tampabay.com

If need arises, library on the beach can go

By Times editorial
Published April 10, 2007


Let the bartering and protesting begin! Clearwater officials have started their deliberations on the 2007-2008 fiscal year budget with a conversation about items that might be cut to keep city costs down. They created a Budget Task Force of residents to contribute its ideas to the conversation.

Merely days after the task force submitted its ideas for cuts, a city employee union already has held a public demonstration to protest any cuts in employee pay and benefits, and a Clearwater Beach resident is threatening to lead a petition drive against closing the Clearwater Beach branch library.

Beach resident Suzanne Boschen collected several hundred signatures to save the beach branch library from being shut down in 2003 and says she will do it again if officials pursue a Budget Task Force recommendation to consolidate or close the facility.

"This is insane in a community where we're paying this much in property taxes and we can't hang onto a library," she said.

It's a sad thing to close a library - any library. There may be better places to cut the city budget. However, if cutting the library department budget is a necessity, the beach library is the facility that ought to go.

Despite the addition of tourists who drop in, the beach library gets less use than any of the city's five libraries - even less than the sadly under-utilized North Greenwood branch library. In 2006, the beach facility had 41,109 visitors, compared with 49,799 for North Greenwood, 335,955 for the East branch, 372,569 for the Countryside branch, and 341,860 for the Main Library downtown.

The beach library is just across the Intracoastal Waterway from downtown's spectacular Main Library - about a 3-mile trip - yet some beach residents don't want to travel over the bridge to go there. Those residents prefer the beach branch's 3,300 square feet in a leased storefront on Mandalay Avenue to the 90,000-square-foot Main Library designed by a nationally known architect and commanding an impressive waterfront view on the downtown bluff.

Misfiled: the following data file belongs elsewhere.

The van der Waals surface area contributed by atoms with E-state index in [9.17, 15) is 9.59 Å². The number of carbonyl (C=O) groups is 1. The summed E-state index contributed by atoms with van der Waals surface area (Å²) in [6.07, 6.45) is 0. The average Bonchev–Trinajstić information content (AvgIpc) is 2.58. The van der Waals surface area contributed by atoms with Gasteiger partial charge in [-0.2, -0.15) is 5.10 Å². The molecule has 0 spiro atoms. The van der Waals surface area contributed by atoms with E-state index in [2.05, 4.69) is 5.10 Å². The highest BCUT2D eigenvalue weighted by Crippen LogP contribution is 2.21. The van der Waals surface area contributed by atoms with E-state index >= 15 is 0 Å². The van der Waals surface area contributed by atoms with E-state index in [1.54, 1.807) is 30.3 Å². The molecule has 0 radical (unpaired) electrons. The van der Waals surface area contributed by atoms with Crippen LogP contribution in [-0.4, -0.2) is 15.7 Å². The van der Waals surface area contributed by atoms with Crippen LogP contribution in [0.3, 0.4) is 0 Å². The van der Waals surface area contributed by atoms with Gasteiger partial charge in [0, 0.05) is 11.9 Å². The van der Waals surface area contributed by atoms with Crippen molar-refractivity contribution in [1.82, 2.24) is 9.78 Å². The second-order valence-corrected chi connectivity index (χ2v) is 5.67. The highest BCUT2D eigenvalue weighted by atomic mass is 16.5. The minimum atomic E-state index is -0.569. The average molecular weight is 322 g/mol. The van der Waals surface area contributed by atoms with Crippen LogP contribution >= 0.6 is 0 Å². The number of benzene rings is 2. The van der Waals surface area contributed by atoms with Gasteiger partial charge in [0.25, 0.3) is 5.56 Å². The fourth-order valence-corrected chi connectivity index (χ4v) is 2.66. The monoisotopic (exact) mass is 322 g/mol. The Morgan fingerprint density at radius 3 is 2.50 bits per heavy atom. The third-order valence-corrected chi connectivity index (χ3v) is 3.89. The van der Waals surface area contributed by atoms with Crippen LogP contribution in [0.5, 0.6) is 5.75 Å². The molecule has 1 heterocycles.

In 2003, beach residents said it just takes too long to get to the Main Library during certain times of the year when traffic to the beach is heavy. That the Main Library has evening hours, when beach traffic is light, did not appease those protesting closure of the beach branch. Neither did an idea to put a book return box in the Clearwater Beach Recreation Center so residents could return books without having to drive over the bridge.

Boschen implies that Clearwater Beach residents aren't getting their money's worth for the taxes they pay.

Yet Clearwater Beach residents enjoy close proximity to the city's top amenity, its award-winning public beach. Beach residents also will be in the best position to enjoy Beach Walk, a public plaza and promenade now under construction. Clearwater Beach has its own recreation center, which many Clearwater neighborhoods do not have; a fishing pier; a great children's playground; visible police patrols, and is the site of many city-sponsored events.

Clearwater Library director Barbara Pickell has suggested an alternative to closing the beach branch. Her plan is to close the storefront that costs $60,000 a month to rent, and instead open a smaller library in the Clearwater Beach Recreation Center.

That proposal might be more politically palatable, but it has some negatives. The city would have to build an 800-square-foot expansion on the rec center and renovate part of the center at a cost of about $400,000. Also, the beach branch would have to share staff with the North Greenwood branch, requiring that the beach library operate in the mornings and North Greenwood in the afternoons.

Clearwater City Council members face some tough choices this budget year as they focus on the bottom line. What to do about the beach library is only one of them.